U.S. job openings jumped to a record high in June, outpacing hiring, the latest indication that companies are having trouble finding qualified workers.
The monthly Job Openings and Labor Turnover Survey, or JOLTS, released by the Labor Department on Tuesday also underscored labor market strength that will likely encourage the Federal Reserve to continue tightening monetary policy despite benign inflation and concerns about consumer spending.
"Companies are running out of workers to hire to do the job or even train to do the work, and this is a ticking time bomb for economic growth," said Chris Rupkey, chief economist at MUFG in New York. "Today's JOLTS data bring a September meeting balance sheet unwind announcement a little closer to reality."
JOLTS, is one of the job market metrics on Fed Chair Janet Yellen's so-called dashboard. Economists expect the U.S. central bank will announce a plan to start reducing its $4.2 trillion portfolio of Treasury bonds and mortgage-backed securities at its next policy meeting in September.
Tame inflation and worries about consumer spending amid tepid wage growth and faltering motor vehicle sales, however, suggest the Fed will delay raising interest rates again until December. It has increased borrowing costs twice this year.
Job openings, a measure of labor demand, increased by 461,000 to a seasonally adjusted 6.2 million. That was the highest level since the data series started in December 2000 and pushed the job openings rate up two-tenths of a percentage point to a near one-year high of 4.0 percent.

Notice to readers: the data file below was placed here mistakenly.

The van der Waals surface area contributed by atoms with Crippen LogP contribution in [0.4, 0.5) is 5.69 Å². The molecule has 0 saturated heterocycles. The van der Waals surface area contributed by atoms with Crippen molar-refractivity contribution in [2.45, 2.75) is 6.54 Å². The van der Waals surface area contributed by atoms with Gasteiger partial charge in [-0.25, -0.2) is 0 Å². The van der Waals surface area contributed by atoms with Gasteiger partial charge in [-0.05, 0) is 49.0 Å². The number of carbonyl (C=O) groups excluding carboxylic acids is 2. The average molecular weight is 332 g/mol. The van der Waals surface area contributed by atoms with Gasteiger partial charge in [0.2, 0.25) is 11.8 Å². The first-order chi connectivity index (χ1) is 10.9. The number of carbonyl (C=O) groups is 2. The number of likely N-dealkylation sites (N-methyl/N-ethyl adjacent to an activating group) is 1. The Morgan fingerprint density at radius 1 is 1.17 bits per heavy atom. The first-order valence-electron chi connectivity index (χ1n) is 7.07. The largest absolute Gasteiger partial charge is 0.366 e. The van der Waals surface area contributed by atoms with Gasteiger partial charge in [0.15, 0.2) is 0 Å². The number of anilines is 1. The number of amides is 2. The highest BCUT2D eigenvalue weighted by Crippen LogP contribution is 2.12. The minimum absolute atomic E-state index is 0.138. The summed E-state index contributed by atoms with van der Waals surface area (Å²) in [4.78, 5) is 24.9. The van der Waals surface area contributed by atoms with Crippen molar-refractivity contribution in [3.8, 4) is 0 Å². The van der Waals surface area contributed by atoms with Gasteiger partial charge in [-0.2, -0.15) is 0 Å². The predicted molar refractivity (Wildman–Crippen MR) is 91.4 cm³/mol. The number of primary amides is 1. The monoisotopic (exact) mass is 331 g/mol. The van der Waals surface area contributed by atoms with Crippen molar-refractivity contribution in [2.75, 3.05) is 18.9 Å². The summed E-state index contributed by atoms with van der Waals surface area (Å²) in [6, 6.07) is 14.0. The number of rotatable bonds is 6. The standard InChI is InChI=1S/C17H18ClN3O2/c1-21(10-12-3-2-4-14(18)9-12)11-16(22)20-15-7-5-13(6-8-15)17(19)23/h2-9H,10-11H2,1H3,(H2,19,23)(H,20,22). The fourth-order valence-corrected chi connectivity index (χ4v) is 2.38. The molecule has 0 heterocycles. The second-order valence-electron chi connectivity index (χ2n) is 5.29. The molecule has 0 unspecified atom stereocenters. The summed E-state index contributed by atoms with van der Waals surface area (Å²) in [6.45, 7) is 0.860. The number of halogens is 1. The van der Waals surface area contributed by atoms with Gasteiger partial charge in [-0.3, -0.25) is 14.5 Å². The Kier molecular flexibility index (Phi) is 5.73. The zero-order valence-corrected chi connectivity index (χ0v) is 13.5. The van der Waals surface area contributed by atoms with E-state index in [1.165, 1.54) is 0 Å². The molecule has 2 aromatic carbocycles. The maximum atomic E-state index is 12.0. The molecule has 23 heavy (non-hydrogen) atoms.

The monthly increase in job openings was the largest since July 2015. The surge in job openings was almost broad-based.
There were 179,000 additional vacancies in the professional and business services industries. The health care and social assistance sector had 125,000 more job openings and construction companies had an additional 62,000 unfilled positions. In June, job openings were concentrated in the Midwest and West regions.
The ratio of job openings to unemployment hit a 16-year high. Hiring was little changed at 5.4 million in June, leaving the hiring rate steady at 3.7 percent.
The gap between job openings and hiring points to a skills mismatch, which was also corroborated by a separate report on Tuesday from the National Federation of Independent Business.
The NFIB survey showed job openings at a 16-year high in July. Small businesses cited a lack of skills as the main reason for the vacancies. Others also blamed "unreasonable" wage expectations, attitude, appearance as well as drug addiction for disqualification of job seekers.
Economists are optimistic that tightening labor market conditions will spur faster wage growth. Annual wage growth has struggled to break above 2.5 percent, contributing to inflation persistently running below the Fed's 2 percent target.
"The JOLTS report continues what has been a reasonably strong run for the labor market data, and we expect continued improvement in the job market to keep upward pressure on wages," said Daniel Silver, an economist at JPMorgan in New York.
Other details of the JOLTS report were mixed. About 3.1 million Americans voluntarily quit their jobs in June, down from 3.2 million in May. As a result, the quits rate, which the Fed looks at as a measure of job market confidence, dipped to 2.1 percent from 2.2 percent in May.
Layoffs rose 28,000 to 1.7 million in June, lifting the layoffs rate one-tenth of a percentage point to 1.2 percent.
"Layoff rates are historically low. But the recent increase may be worth watching," said Jed Kolko, chief economist for job site Indeed in San Francisco.
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